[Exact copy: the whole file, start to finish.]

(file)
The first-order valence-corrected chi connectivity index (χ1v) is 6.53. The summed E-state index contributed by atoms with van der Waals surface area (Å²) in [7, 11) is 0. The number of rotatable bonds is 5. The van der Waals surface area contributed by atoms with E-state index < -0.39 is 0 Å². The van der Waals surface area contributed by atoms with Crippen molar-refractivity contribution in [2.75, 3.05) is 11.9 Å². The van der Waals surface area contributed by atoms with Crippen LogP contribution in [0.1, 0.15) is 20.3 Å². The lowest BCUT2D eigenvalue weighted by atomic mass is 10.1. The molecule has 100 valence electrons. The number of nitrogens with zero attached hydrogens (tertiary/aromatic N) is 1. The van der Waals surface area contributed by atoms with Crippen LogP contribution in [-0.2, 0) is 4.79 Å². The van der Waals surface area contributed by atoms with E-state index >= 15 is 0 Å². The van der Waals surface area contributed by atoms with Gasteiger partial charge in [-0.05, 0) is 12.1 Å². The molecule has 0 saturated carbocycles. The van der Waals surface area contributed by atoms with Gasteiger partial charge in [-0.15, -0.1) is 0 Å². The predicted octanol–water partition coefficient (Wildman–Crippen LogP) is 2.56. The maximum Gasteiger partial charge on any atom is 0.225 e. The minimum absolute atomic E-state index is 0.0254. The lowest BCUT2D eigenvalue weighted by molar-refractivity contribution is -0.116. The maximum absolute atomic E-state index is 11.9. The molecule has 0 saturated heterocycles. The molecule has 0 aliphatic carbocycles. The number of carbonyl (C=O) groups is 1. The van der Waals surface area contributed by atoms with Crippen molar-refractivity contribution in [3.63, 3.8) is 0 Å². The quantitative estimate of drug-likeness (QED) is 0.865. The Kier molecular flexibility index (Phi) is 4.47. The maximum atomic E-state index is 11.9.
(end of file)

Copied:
The first-order valence-corrected chi connectivity index (χ1v) is 6.53. The summed E-state index contributed by atoms with van der Waals surface area (Å²) in [7, 11) is 0. The number of rotatable bonds is 5. The van der Waals surface area contributed by atoms with E-state index < -0.39 is 0 Å². The van der Waals surface area contributed by atoms with Crippen molar-refractivity contribution in [2.75, 3.05) is 11.9 Å². The van der Waals surface area contributed by atoms with Crippen LogP contribution in [0.1, 0.15) is 20.3 Å². The lowest BCUT2D eigenvalue weighted by atomic mass is 10.1. The molecule has 100 valence electrons. The number of nitrogens with zero attached hydrogens (tertiary/aromatic N) is 1. The van der Waals surface area contributed by atoms with Crippen LogP contribution in [-0.2, 0) is 4.79 Å². The van der Waals surface area contributed by atoms with E-state index >= 15 is 0 Å². The van der Waals surface area contributed by atoms with Gasteiger partial charge in [-0.05, 0) is 12.1 Å². The molecule has 0 saturated carbocycles. The van der Waals surface area contributed by atoms with Gasteiger partial charge in [-0.15, -0.1) is 0 Å². The predicted octanol–water partition coefficient (Wildman–Crippen LogP) is 2.56. The maximum Gasteiger partial charge on any atom is 0.225 e. The minimum absolute atomic E-state index is 0.0254. The lowest BCUT2D eigenvalue weighted by molar-refractivity contribution is -0.116. The maximum absolute atomic E-state index is 11.9. The molecule has 0 saturated heterocycles. The molecule has 0 aliphatic carbocycles. The number of carbonyl (C=O) groups is 1. The van der Waals surface area contributed by atoms with Crippen molar-refractivity contribution in [3.63, 3.8) is 0 Å². The quantitative estimate of drug-likeness (QED) is 0.865. The Kier molecular flexibility index (Phi) is 4.47. The maximum atomic E-state index is 11.9.